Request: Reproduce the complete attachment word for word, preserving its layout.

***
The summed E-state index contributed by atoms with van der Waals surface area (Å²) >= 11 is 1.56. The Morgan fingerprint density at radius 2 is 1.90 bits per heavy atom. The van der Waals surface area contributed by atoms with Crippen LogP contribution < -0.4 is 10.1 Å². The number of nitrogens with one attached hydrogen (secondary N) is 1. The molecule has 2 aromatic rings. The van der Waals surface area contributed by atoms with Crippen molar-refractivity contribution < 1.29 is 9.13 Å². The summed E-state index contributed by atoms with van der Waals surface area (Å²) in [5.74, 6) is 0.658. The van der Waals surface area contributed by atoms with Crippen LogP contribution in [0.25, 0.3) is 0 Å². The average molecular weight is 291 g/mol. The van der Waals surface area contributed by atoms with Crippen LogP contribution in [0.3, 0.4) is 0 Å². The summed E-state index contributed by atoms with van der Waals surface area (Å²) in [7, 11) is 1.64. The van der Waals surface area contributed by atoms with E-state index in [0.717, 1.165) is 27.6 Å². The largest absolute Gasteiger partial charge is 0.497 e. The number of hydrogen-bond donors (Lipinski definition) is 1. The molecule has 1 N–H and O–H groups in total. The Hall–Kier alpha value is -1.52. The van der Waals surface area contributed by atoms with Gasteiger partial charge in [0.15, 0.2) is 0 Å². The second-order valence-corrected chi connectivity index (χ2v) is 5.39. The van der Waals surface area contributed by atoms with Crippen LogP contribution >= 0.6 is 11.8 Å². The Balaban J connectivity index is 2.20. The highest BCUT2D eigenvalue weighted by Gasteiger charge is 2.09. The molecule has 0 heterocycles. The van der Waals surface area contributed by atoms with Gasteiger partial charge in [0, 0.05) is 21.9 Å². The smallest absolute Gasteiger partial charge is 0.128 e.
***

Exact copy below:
The summed E-state index contributed by atoms with van der Waals surface area (Å²) >= 11 is 1.56. The Morgan fingerprint density at radius 2 is 1.90 bits per heavy atom. The van der Waals surface area contributed by atoms with Crippen LogP contribution < -0.4 is 10.1 Å². The number of nitrogens with one attached hydrogen (secondary N) is 1. The molecule has 2 aromatic rings. The van der Waals surface area contributed by atoms with Crippen molar-refractivity contribution < 1.29 is 9.13 Å². The summed E-state index contributed by atoms with van der Waals surface area (Å²) in [5.74, 6) is 0.658. The van der Waals surface area contributed by atoms with Crippen LogP contribution in [0.25, 0.3) is 0 Å². The average molecular weight is 291 g/mol. The van der Waals surface area contributed by atoms with Crippen LogP contribution in [0.3, 0.4) is 0 Å². The summed E-state index contributed by atoms with van der Waals surface area (Å²) in [7, 11) is 1.64. The van der Waals surface area contributed by atoms with E-state index in [0.717, 1.165) is 27.6 Å². The largest absolute Gasteiger partial charge is 0.497 e. The number of hydrogen-bond donors (Lipinski definition) is 1. The molecule has 1 N–H and O–H groups in total. The Hall–Kier alpha value is -1.52. The van der Waals surface area contributed by atoms with Gasteiger partial charge in [0.15, 0.2) is 0 Å². The second-order valence-corrected chi connectivity index (χ2v) is 5.39. The van der Waals surface area contributed by atoms with Crippen LogP contribution >= 0.6 is 11.8 Å². The Balaban J connectivity index is 2.20. The highest BCUT2D eigenvalue weighted by Gasteiger charge is 2.09. The molecule has 0 heterocycles. The van der Waals surface area contributed by atoms with Gasteiger partial charge in [0, 0.05) is 21.9 Å². The smallest absolute Gasteiger partial charge is 0.128 e.